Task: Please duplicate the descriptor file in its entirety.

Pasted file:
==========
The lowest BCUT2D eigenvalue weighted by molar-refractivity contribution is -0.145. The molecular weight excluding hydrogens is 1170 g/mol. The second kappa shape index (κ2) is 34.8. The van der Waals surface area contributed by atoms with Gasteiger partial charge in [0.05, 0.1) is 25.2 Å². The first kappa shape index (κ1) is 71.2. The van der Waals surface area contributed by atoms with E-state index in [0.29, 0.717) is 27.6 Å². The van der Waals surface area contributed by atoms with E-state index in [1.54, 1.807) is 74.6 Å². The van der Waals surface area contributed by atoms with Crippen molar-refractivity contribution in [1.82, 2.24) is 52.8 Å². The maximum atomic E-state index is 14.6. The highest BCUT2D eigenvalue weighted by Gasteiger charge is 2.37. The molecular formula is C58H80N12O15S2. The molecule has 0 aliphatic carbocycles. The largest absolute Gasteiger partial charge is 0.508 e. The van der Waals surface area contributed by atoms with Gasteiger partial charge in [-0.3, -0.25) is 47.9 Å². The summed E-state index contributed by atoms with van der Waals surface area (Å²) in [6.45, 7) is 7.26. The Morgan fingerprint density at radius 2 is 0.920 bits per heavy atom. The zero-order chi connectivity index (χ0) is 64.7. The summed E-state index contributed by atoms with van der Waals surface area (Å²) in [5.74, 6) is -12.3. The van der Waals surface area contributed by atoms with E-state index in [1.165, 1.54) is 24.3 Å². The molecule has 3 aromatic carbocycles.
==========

The lowest BCUT2D eigenvalue weighted by molar-refractivity contribution is -0.145. The molecular weight excluding hydrogens is 1170 g/mol. The second kappa shape index (κ2) is 34.8. The van der Waals surface area contributed by atoms with Gasteiger partial charge in [0.05, 0.1) is 25.2 Å². The first kappa shape index (κ1) is 71.2. The van der Waals surface area contributed by atoms with E-state index in [0.29, 0.717) is 27.6 Å². The van der Waals surface area contributed by atoms with E-state index in [1.54, 1.807) is 74.6 Å². The van der Waals surface area contributed by atoms with Crippen molar-refractivity contribution in [1.82, 2.24) is 52.8 Å². The maximum atomic E-state index is 14.6. The highest BCUT2D eigenvalue weighted by Gasteiger charge is 2.37. The molecular formula is C58H80N12O15S2. The molecule has 0 aliphatic carbocycles. The largest absolute Gasteiger partial charge is 0.508 e. The van der Waals surface area contributed by atoms with Gasteiger partial charge in [-0.3, -0.25) is 47.9 Å². The summed E-state index contributed by atoms with van der Waals surface area (Å²) in [6.45, 7) is 7.26. The Morgan fingerprint density at radius 2 is 0.920 bits per heavy atom. The zero-order chi connectivity index (χ0) is 64.7. The summed E-state index contributed by atoms with van der Waals surface area (Å²) in [5.74, 6) is -12.3. The van der Waals surface area contributed by atoms with E-state index in [1.165, 1.54) is 24.3 Å². The molecule has 3 aromatic carbocycles.